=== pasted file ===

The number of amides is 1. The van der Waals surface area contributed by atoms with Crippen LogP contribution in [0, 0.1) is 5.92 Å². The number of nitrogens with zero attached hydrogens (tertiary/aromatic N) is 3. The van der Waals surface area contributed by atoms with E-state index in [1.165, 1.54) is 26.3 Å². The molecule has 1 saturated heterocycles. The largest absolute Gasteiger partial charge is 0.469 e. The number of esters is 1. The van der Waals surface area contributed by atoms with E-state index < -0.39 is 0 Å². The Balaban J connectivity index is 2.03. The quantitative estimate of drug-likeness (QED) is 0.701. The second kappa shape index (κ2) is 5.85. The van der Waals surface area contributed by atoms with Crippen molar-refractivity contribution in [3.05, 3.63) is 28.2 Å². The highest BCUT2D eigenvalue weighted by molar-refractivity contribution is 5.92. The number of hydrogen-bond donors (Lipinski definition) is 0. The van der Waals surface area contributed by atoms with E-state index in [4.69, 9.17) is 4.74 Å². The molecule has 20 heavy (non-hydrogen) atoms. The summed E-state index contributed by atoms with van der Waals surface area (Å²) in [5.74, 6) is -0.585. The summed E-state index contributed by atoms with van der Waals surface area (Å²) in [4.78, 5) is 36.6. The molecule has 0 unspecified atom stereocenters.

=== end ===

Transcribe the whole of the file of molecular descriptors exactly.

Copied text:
The number of amides is 1. The van der Waals surface area contributed by atoms with Crippen LogP contribution in [0, 0.1) is 5.92 Å². The number of nitrogens with zero attached hydrogens (tertiary/aromatic N) is 3. The van der Waals surface area contributed by atoms with E-state index in [1.165, 1.54) is 26.3 Å². The molecule has 1 saturated heterocycles. The largest absolute Gasteiger partial charge is 0.469 e. The number of esters is 1. The van der Waals surface area contributed by atoms with E-state index < -0.39 is 0 Å². The Balaban J connectivity index is 2.03. The quantitative estimate of drug-likeness (QED) is 0.701. The second kappa shape index (κ2) is 5.85. The van der Waals surface area contributed by atoms with Crippen molar-refractivity contribution in [3.05, 3.63) is 28.2 Å². The highest BCUT2D eigenvalue weighted by molar-refractivity contribution is 5.92. The number of hydrogen-bond donors (Lipinski definition) is 0. The van der Waals surface area contributed by atoms with E-state index in [4.69, 9.17) is 4.74 Å². The molecule has 20 heavy (non-hydrogen) atoms. The summed E-state index contributed by atoms with van der Waals surface area (Å²) in [5.74, 6) is -0.585. The summed E-state index contributed by atoms with van der Waals surface area (Å²) in [4.78, 5) is 36.6. The molecule has 0 unspecified atom stereocenters.